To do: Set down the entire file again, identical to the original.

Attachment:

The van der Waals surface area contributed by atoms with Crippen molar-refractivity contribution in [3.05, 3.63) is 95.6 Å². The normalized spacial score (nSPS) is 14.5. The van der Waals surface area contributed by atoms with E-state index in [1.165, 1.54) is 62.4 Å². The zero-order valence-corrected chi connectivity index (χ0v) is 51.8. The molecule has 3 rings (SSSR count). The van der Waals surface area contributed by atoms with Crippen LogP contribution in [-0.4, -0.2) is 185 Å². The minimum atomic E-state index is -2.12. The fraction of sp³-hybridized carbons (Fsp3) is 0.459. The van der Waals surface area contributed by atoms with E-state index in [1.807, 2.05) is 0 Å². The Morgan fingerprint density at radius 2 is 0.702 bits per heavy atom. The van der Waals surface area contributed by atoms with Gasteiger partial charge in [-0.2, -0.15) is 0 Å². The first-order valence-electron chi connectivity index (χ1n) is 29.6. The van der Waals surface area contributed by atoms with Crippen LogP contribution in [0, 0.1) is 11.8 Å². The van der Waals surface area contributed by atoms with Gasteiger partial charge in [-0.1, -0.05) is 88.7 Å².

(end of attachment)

The van der Waals surface area contributed by atoms with Crippen molar-refractivity contribution in [3.05, 3.63) is 95.6 Å². The normalized spacial score (nSPS) is 14.5. The van der Waals surface area contributed by atoms with E-state index in [1.165, 1.54) is 62.4 Å². The zero-order valence-corrected chi connectivity index (χ0v) is 51.8. The molecule has 3 rings (SSSR count). The van der Waals surface area contributed by atoms with Crippen LogP contribution in [-0.4, -0.2) is 185 Å². The minimum atomic E-state index is -2.12. The fraction of sp³-hybridized carbons (Fsp3) is 0.459. The van der Waals surface area contributed by atoms with E-state index in [1.807, 2.05) is 0 Å². The Morgan fingerprint density at radius 2 is 0.702 bits per heavy atom. The van der Waals surface area contributed by atoms with Gasteiger partial charge in [-0.2, -0.15) is 0 Å². The first-order valence-electron chi connectivity index (χ1n) is 29.6. The van der Waals surface area contributed by atoms with Crippen LogP contribution in [0, 0.1) is 11.8 Å². The van der Waals surface area contributed by atoms with Gasteiger partial charge in [-0.1, -0.05) is 88.7 Å².